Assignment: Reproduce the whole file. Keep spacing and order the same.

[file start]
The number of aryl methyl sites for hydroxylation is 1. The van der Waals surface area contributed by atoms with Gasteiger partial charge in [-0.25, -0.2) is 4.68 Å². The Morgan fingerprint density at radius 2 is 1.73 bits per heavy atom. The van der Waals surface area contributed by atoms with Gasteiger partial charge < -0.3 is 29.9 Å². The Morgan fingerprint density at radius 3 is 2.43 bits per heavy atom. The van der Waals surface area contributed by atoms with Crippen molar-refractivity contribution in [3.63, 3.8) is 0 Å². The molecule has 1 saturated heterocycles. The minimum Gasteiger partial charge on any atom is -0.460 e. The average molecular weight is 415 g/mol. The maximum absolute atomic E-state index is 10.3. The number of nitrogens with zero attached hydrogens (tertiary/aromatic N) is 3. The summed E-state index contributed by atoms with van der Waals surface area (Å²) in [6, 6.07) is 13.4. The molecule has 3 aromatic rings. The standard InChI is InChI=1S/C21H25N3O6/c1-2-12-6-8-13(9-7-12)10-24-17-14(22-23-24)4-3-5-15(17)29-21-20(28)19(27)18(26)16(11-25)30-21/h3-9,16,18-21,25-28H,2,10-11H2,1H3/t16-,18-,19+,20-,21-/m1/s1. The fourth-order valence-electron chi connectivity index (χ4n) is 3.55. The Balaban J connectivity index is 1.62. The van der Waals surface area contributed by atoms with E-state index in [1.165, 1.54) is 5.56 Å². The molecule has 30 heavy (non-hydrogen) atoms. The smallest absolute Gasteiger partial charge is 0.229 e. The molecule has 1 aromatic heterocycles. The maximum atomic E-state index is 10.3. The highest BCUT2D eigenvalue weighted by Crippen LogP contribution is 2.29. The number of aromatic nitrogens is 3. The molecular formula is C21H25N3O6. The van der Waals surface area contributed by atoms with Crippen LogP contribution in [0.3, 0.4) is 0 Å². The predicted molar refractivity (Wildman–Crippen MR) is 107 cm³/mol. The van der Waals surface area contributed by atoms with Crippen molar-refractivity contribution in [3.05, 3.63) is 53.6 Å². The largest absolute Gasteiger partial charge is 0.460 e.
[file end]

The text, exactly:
The number of aryl methyl sites for hydroxylation is 1. The van der Waals surface area contributed by atoms with Gasteiger partial charge in [-0.25, -0.2) is 4.68 Å². The Morgan fingerprint density at radius 2 is 1.73 bits per heavy atom. The van der Waals surface area contributed by atoms with Gasteiger partial charge < -0.3 is 29.9 Å². The Morgan fingerprint density at radius 3 is 2.43 bits per heavy atom. The van der Waals surface area contributed by atoms with Crippen molar-refractivity contribution in [3.63, 3.8) is 0 Å². The molecule has 1 saturated heterocycles. The minimum Gasteiger partial charge on any atom is -0.460 e. The average molecular weight is 415 g/mol. The maximum absolute atomic E-state index is 10.3. The number of nitrogens with zero attached hydrogens (tertiary/aromatic N) is 3. The summed E-state index contributed by atoms with van der Waals surface area (Å²) in [6, 6.07) is 13.4. The molecule has 3 aromatic rings. The standard InChI is InChI=1S/C21H25N3O6/c1-2-12-6-8-13(9-7-12)10-24-17-14(22-23-24)4-3-5-15(17)29-21-20(28)19(27)18(26)16(11-25)30-21/h3-9,16,18-21,25-28H,2,10-11H2,1H3/t16-,18-,19+,20-,21-/m1/s1. The fourth-order valence-electron chi connectivity index (χ4n) is 3.55. The Balaban J connectivity index is 1.62. The van der Waals surface area contributed by atoms with E-state index in [1.165, 1.54) is 5.56 Å². The molecule has 30 heavy (non-hydrogen) atoms. The smallest absolute Gasteiger partial charge is 0.229 e. The molecule has 1 aromatic heterocycles. The maximum atomic E-state index is 10.3. The highest BCUT2D eigenvalue weighted by Crippen LogP contribution is 2.29. The number of aromatic nitrogens is 3. The molecular formula is C21H25N3O6. The van der Waals surface area contributed by atoms with Crippen LogP contribution in [0.3, 0.4) is 0 Å². The predicted molar refractivity (Wildman–Crippen MR) is 107 cm³/mol. The van der Waals surface area contributed by atoms with Crippen molar-refractivity contribution in [3.05, 3.63) is 53.6 Å². The largest absolute Gasteiger partial charge is 0.460 e.